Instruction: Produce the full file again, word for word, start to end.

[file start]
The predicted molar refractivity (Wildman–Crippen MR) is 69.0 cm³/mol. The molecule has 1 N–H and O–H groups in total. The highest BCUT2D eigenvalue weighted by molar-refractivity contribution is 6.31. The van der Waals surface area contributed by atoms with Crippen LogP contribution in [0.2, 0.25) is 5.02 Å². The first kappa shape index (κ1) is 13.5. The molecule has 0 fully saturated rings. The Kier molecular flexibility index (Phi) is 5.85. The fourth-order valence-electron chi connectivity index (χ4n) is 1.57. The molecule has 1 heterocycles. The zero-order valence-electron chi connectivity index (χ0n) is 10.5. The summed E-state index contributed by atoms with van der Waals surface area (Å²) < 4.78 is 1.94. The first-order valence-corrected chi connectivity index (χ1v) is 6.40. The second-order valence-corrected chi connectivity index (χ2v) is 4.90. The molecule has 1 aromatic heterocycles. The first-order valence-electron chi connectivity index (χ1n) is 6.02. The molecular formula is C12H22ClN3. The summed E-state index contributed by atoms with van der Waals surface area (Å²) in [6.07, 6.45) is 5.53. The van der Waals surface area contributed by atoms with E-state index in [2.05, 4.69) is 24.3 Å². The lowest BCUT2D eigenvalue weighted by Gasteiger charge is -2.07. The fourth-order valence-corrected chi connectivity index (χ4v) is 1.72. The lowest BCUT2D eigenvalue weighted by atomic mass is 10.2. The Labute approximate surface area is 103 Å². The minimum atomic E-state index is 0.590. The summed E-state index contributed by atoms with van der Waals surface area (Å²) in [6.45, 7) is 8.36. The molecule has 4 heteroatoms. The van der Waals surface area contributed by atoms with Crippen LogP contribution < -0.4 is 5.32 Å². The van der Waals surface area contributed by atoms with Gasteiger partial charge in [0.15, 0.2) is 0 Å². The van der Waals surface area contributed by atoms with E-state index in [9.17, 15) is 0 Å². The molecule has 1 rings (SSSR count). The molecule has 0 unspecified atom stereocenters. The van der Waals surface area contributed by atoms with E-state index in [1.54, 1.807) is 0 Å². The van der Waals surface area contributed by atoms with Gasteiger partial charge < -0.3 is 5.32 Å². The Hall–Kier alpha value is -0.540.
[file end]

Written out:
The predicted molar refractivity (Wildman–Crippen MR) is 69.0 cm³/mol. The molecule has 1 N–H and O–H groups in total. The highest BCUT2D eigenvalue weighted by molar-refractivity contribution is 6.31. The van der Waals surface area contributed by atoms with Crippen LogP contribution in [0.2, 0.25) is 5.02 Å². The first kappa shape index (κ1) is 13.5. The molecule has 0 fully saturated rings. The Kier molecular flexibility index (Phi) is 5.85. The fourth-order valence-electron chi connectivity index (χ4n) is 1.57. The molecule has 1 heterocycles. The zero-order valence-electron chi connectivity index (χ0n) is 10.5. The summed E-state index contributed by atoms with van der Waals surface area (Å²) < 4.78 is 1.94. The first-order valence-corrected chi connectivity index (χ1v) is 6.40. The second-order valence-corrected chi connectivity index (χ2v) is 4.90. The molecule has 1 aromatic heterocycles. The first-order valence-electron chi connectivity index (χ1n) is 6.02. The molecular formula is C12H22ClN3. The summed E-state index contributed by atoms with van der Waals surface area (Å²) in [6.07, 6.45) is 5.53. The van der Waals surface area contributed by atoms with E-state index in [2.05, 4.69) is 24.3 Å². The lowest BCUT2D eigenvalue weighted by Gasteiger charge is -2.07. The fourth-order valence-corrected chi connectivity index (χ4v) is 1.72. The lowest BCUT2D eigenvalue weighted by atomic mass is 10.2. The Labute approximate surface area is 103 Å². The minimum atomic E-state index is 0.590. The summed E-state index contributed by atoms with van der Waals surface area (Å²) in [6.45, 7) is 8.36. The molecule has 4 heteroatoms. The van der Waals surface area contributed by atoms with Crippen LogP contribution < -0.4 is 5.32 Å². The van der Waals surface area contributed by atoms with Gasteiger partial charge in [0.15, 0.2) is 0 Å². The van der Waals surface area contributed by atoms with E-state index in [9.17, 15) is 0 Å². The molecule has 1 rings (SSSR count). The molecule has 0 unspecified atom stereocenters. The van der Waals surface area contributed by atoms with E-state index in [1.54, 1.807) is 0 Å². The van der Waals surface area contributed by atoms with Gasteiger partial charge < -0.3 is 5.32 Å². The Hall–Kier alpha value is -0.540.